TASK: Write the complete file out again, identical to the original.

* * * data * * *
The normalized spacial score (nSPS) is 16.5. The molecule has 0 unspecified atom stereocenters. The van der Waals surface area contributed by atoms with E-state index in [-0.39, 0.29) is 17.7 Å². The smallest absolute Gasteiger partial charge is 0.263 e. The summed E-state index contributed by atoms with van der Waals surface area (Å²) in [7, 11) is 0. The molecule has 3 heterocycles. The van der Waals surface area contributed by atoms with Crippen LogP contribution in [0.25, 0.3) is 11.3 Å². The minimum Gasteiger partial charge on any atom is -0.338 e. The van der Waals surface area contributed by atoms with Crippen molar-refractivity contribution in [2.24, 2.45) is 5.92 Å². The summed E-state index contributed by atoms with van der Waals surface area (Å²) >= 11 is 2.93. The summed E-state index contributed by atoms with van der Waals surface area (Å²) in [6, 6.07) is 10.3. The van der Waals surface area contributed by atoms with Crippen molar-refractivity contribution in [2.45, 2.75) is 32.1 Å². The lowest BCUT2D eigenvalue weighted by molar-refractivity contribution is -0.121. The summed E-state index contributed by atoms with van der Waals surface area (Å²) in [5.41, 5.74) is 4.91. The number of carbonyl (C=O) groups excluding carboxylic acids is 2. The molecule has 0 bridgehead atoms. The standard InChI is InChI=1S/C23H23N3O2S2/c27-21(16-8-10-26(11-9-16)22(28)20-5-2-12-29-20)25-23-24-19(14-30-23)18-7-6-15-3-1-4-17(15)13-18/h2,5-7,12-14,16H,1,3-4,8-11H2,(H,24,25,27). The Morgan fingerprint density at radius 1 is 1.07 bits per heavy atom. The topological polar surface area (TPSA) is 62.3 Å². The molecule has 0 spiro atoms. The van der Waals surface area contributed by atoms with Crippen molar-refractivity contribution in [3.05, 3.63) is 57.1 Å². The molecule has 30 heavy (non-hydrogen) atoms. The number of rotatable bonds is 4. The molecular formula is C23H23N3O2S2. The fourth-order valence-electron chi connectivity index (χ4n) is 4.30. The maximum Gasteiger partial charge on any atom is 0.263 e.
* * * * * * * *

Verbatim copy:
The normalized spacial score (nSPS) is 16.5. The molecule has 0 unspecified atom stereocenters. The van der Waals surface area contributed by atoms with E-state index in [-0.39, 0.29) is 17.7 Å². The smallest absolute Gasteiger partial charge is 0.263 e. The summed E-state index contributed by atoms with van der Waals surface area (Å²) in [7, 11) is 0. The molecule has 3 heterocycles. The van der Waals surface area contributed by atoms with Crippen LogP contribution in [0.25, 0.3) is 11.3 Å². The minimum Gasteiger partial charge on any atom is -0.338 e. The van der Waals surface area contributed by atoms with Crippen molar-refractivity contribution in [2.24, 2.45) is 5.92 Å². The summed E-state index contributed by atoms with van der Waals surface area (Å²) >= 11 is 2.93. The summed E-state index contributed by atoms with van der Waals surface area (Å²) in [6, 6.07) is 10.3. The van der Waals surface area contributed by atoms with Crippen molar-refractivity contribution in [2.45, 2.75) is 32.1 Å². The lowest BCUT2D eigenvalue weighted by molar-refractivity contribution is -0.121. The summed E-state index contributed by atoms with van der Waals surface area (Å²) in [5.41, 5.74) is 4.91. The number of carbonyl (C=O) groups excluding carboxylic acids is 2. The molecule has 0 bridgehead atoms. The standard InChI is InChI=1S/C23H23N3O2S2/c27-21(16-8-10-26(11-9-16)22(28)20-5-2-12-29-20)25-23-24-19(14-30-23)18-7-6-15-3-1-4-17(15)13-18/h2,5-7,12-14,16H,1,3-4,8-11H2,(H,24,25,27). The Morgan fingerprint density at radius 1 is 1.07 bits per heavy atom. The topological polar surface area (TPSA) is 62.3 Å². The molecule has 0 spiro atoms. The van der Waals surface area contributed by atoms with Crippen molar-refractivity contribution in [3.05, 3.63) is 57.1 Å². The molecule has 30 heavy (non-hydrogen) atoms. The number of rotatable bonds is 4. The molecular formula is C23H23N3O2S2. The fourth-order valence-electron chi connectivity index (χ4n) is 4.30. The maximum Gasteiger partial charge on any atom is 0.263 e.